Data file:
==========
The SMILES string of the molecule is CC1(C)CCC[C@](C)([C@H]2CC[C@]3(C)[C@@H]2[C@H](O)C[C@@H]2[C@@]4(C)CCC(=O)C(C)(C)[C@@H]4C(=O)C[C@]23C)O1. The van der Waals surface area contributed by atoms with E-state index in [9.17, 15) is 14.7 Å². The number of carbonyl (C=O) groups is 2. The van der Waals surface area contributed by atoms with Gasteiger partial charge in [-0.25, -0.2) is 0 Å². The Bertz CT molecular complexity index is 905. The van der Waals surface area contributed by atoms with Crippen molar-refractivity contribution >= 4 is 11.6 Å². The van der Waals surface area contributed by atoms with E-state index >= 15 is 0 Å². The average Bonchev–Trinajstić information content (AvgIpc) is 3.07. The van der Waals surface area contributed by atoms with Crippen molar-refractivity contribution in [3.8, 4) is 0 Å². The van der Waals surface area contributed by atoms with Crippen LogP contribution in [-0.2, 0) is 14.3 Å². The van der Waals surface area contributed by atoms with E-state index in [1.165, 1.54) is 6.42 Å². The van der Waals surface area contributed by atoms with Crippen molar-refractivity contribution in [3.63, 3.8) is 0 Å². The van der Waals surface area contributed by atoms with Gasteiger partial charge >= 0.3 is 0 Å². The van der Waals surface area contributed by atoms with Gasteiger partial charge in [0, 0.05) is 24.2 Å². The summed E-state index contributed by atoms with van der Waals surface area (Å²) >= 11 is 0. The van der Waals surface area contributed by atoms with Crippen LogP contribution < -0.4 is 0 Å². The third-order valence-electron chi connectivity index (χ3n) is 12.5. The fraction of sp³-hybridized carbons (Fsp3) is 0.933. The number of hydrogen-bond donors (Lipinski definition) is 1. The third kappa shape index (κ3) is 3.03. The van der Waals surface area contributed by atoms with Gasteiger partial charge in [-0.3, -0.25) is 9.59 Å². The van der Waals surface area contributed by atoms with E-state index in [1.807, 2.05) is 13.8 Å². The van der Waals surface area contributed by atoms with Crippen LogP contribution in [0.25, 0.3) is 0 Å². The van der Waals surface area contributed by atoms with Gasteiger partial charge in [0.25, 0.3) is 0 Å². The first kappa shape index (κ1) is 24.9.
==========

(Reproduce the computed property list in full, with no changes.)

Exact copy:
The SMILES string of the molecule is CC1(C)CCC[C@](C)([C@H]2CC[C@]3(C)[C@@H]2[C@H](O)C[C@@H]2[C@@]4(C)CCC(=O)C(C)(C)[C@@H]4C(=O)C[C@]23C)O1. The van der Waals surface area contributed by atoms with E-state index in [9.17, 15) is 14.7 Å². The number of carbonyl (C=O) groups is 2. The van der Waals surface area contributed by atoms with Gasteiger partial charge in [-0.25, -0.2) is 0 Å². The Bertz CT molecular complexity index is 905. The van der Waals surface area contributed by atoms with Crippen molar-refractivity contribution >= 4 is 11.6 Å². The van der Waals surface area contributed by atoms with E-state index >= 15 is 0 Å². The average Bonchev–Trinajstić information content (AvgIpc) is 3.07. The van der Waals surface area contributed by atoms with Crippen molar-refractivity contribution in [3.8, 4) is 0 Å². The van der Waals surface area contributed by atoms with Crippen LogP contribution in [-0.2, 0) is 14.3 Å². The van der Waals surface area contributed by atoms with E-state index in [1.165, 1.54) is 6.42 Å². The van der Waals surface area contributed by atoms with Crippen molar-refractivity contribution in [3.63, 3.8) is 0 Å². The van der Waals surface area contributed by atoms with Gasteiger partial charge >= 0.3 is 0 Å². The van der Waals surface area contributed by atoms with Gasteiger partial charge in [0, 0.05) is 24.2 Å². The summed E-state index contributed by atoms with van der Waals surface area (Å²) >= 11 is 0. The van der Waals surface area contributed by atoms with Crippen LogP contribution < -0.4 is 0 Å². The third-order valence-electron chi connectivity index (χ3n) is 12.5. The fraction of sp³-hybridized carbons (Fsp3) is 0.933. The number of hydrogen-bond donors (Lipinski definition) is 1. The third kappa shape index (κ3) is 3.03. The van der Waals surface area contributed by atoms with Gasteiger partial charge in [-0.3, -0.25) is 9.59 Å². The van der Waals surface area contributed by atoms with E-state index in [1.807, 2.05) is 13.8 Å². The van der Waals surface area contributed by atoms with Crippen LogP contribution in [0.25, 0.3) is 0 Å². The van der Waals surface area contributed by atoms with Gasteiger partial charge in [0.25, 0.3) is 0 Å². The first kappa shape index (κ1) is 24.9.